As they say in France,
Les extrêmes se touchent
Far-right evangelicals are anti-science because of their religious beliefs, and as it turns out, the same is true of far-left new agers.
From Phil Plait’s Bad Astronomy:
I used to write for the Huffington Post, an online news and blog collective. It was started by Arianna Huffington during the Bush Era as a response to all the far-right online media. I didn’t agree with a lot of what was on there — I am more centrist — but at the time I thought it was necessary.
Then they started to promote far-left New Age nonsense, and when it came to vaccinations, HuffPo started posting all kinds of opinions that amounted to nothing more than out-and-out health threats. While they do sometimes post a counter-argument, it’s still almost all alt-med, all the time.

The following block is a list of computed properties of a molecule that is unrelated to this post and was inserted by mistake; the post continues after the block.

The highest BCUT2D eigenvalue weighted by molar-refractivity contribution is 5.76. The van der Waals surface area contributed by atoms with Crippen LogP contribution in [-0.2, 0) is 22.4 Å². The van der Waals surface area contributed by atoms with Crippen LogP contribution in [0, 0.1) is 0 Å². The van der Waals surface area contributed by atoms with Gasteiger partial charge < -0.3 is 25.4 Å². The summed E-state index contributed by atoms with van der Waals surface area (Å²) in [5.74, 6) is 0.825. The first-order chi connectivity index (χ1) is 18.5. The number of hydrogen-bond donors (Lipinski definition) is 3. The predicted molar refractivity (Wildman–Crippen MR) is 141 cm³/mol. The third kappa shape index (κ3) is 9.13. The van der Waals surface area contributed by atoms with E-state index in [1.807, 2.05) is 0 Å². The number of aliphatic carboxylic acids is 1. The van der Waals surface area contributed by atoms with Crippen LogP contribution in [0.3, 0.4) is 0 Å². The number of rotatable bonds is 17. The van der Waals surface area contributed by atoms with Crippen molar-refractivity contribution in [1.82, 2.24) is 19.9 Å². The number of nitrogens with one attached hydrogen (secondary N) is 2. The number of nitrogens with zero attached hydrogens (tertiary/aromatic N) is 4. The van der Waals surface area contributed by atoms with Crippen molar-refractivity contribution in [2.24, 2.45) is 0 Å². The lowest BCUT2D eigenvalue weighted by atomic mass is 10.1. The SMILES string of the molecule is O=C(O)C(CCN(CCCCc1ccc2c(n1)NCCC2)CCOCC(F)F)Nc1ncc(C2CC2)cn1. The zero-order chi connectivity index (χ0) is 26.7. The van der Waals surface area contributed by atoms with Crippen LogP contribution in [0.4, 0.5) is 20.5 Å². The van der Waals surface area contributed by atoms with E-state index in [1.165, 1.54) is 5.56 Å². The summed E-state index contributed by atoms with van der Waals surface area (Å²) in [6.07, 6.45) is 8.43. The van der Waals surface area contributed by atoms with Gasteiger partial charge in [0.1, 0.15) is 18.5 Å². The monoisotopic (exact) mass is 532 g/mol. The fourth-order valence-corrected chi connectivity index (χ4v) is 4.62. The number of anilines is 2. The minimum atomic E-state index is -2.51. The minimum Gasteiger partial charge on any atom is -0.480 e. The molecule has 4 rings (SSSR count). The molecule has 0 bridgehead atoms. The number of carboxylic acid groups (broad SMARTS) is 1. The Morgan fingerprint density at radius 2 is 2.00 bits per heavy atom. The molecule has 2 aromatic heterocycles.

Here’s the latest: a doctor named Frank Lipman is telling people not to get vaccinated against Swine Flu. Instead he says you should wash your hands a lot, eat well, and take homeopathic medicine.
Why these charlatans are not stripped of their medical licenses, boggles the mind. And, to those of the left who might claim that this is an isolated case, and your side of the political spectrum is “obviously” more reality-minded than the other, I’d suggest reading Ben Goldacre’s Bad Science
to read more about prevalent new-age nonsense in popular culture. Being non-orthodox in belief, for many people, sadly does not mean embracing rationalism — often it just means being post-modernist.